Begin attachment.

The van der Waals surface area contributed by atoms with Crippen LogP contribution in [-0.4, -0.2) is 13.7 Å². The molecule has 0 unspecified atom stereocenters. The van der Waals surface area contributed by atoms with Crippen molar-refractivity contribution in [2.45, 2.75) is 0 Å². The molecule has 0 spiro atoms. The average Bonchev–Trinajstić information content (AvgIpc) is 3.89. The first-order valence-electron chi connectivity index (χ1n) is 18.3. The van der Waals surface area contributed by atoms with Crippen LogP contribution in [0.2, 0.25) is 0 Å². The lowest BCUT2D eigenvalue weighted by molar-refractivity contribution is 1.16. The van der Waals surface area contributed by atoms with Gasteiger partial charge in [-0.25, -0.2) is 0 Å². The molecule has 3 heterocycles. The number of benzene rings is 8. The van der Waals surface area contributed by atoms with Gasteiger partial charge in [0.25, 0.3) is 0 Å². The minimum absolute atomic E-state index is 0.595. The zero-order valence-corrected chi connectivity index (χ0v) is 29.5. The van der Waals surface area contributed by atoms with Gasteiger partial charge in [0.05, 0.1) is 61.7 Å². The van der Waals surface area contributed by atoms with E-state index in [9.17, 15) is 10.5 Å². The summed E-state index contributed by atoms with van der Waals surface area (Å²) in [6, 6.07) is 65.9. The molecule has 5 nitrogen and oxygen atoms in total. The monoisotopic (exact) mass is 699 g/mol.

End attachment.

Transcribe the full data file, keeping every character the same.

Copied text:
The van der Waals surface area contributed by atoms with Crippen LogP contribution in [-0.4, -0.2) is 13.7 Å². The molecule has 0 unspecified atom stereocenters. The van der Waals surface area contributed by atoms with Crippen molar-refractivity contribution in [2.45, 2.75) is 0 Å². The molecule has 0 spiro atoms. The average Bonchev–Trinajstić information content (AvgIpc) is 3.89. The first-order valence-electron chi connectivity index (χ1n) is 18.3. The van der Waals surface area contributed by atoms with Crippen LogP contribution in [0.2, 0.25) is 0 Å². The lowest BCUT2D eigenvalue weighted by molar-refractivity contribution is 1.16. The van der Waals surface area contributed by atoms with Gasteiger partial charge in [-0.25, -0.2) is 0 Å². The molecule has 3 heterocycles. The number of benzene rings is 8. The van der Waals surface area contributed by atoms with Gasteiger partial charge in [0.25, 0.3) is 0 Å². The minimum absolute atomic E-state index is 0.595. The zero-order valence-corrected chi connectivity index (χ0v) is 29.5. The van der Waals surface area contributed by atoms with Gasteiger partial charge in [0.05, 0.1) is 61.7 Å². The van der Waals surface area contributed by atoms with E-state index in [9.17, 15) is 10.5 Å². The summed E-state index contributed by atoms with van der Waals surface area (Å²) in [6, 6.07) is 65.9. The molecule has 5 nitrogen and oxygen atoms in total. The monoisotopic (exact) mass is 699 g/mol.